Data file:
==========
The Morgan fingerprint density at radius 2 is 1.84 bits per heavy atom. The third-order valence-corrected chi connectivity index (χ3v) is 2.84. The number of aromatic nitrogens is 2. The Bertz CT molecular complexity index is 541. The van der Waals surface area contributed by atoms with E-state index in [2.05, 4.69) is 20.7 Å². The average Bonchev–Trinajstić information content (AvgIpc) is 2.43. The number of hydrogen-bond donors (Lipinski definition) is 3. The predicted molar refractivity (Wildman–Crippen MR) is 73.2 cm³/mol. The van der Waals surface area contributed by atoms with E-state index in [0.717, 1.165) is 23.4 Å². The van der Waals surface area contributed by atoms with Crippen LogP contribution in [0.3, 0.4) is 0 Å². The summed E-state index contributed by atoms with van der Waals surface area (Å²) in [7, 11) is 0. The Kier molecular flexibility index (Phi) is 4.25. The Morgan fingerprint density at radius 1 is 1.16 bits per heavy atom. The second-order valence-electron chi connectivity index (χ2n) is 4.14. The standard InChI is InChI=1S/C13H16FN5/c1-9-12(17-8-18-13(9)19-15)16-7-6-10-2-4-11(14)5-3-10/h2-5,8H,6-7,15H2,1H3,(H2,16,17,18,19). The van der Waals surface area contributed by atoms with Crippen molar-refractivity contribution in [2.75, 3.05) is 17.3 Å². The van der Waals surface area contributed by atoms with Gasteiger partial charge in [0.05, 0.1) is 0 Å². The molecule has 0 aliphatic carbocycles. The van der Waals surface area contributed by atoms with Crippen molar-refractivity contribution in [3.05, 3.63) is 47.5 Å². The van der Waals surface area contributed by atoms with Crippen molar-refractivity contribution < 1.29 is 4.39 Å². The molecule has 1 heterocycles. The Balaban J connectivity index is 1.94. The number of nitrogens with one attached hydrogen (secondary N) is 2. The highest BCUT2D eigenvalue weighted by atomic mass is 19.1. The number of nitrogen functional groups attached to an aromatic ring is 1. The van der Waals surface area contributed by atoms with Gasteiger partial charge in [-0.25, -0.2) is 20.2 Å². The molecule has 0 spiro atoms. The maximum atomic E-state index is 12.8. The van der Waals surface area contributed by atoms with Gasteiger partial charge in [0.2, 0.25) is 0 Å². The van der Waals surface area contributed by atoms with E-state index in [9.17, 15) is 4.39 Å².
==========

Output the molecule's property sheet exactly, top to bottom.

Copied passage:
The Morgan fingerprint density at radius 2 is 1.84 bits per heavy atom. The third-order valence-corrected chi connectivity index (χ3v) is 2.84. The number of aromatic nitrogens is 2. The Bertz CT molecular complexity index is 541. The van der Waals surface area contributed by atoms with E-state index in [2.05, 4.69) is 20.7 Å². The average Bonchev–Trinajstić information content (AvgIpc) is 2.43. The number of hydrogen-bond donors (Lipinski definition) is 3. The predicted molar refractivity (Wildman–Crippen MR) is 73.2 cm³/mol. The van der Waals surface area contributed by atoms with E-state index in [0.717, 1.165) is 23.4 Å². The van der Waals surface area contributed by atoms with Crippen LogP contribution in [0.3, 0.4) is 0 Å². The summed E-state index contributed by atoms with van der Waals surface area (Å²) in [7, 11) is 0. The Kier molecular flexibility index (Phi) is 4.25. The Morgan fingerprint density at radius 1 is 1.16 bits per heavy atom. The second-order valence-electron chi connectivity index (χ2n) is 4.14. The standard InChI is InChI=1S/C13H16FN5/c1-9-12(17-8-18-13(9)19-15)16-7-6-10-2-4-11(14)5-3-10/h2-5,8H,6-7,15H2,1H3,(H2,16,17,18,19). The van der Waals surface area contributed by atoms with Crippen molar-refractivity contribution in [2.75, 3.05) is 17.3 Å². The van der Waals surface area contributed by atoms with Gasteiger partial charge in [0.05, 0.1) is 0 Å². The molecule has 0 aliphatic carbocycles. The van der Waals surface area contributed by atoms with Crippen molar-refractivity contribution in [3.05, 3.63) is 47.5 Å². The van der Waals surface area contributed by atoms with Crippen molar-refractivity contribution < 1.29 is 4.39 Å². The molecule has 1 heterocycles. The Balaban J connectivity index is 1.94. The number of nitrogens with one attached hydrogen (secondary N) is 2. The highest BCUT2D eigenvalue weighted by atomic mass is 19.1. The number of nitrogen functional groups attached to an aromatic ring is 1. The van der Waals surface area contributed by atoms with Gasteiger partial charge in [-0.25, -0.2) is 20.2 Å². The molecule has 0 spiro atoms. The maximum atomic E-state index is 12.8. The van der Waals surface area contributed by atoms with Gasteiger partial charge in [0.2, 0.25) is 0 Å². The van der Waals surface area contributed by atoms with E-state index in [9.17, 15) is 4.39 Å².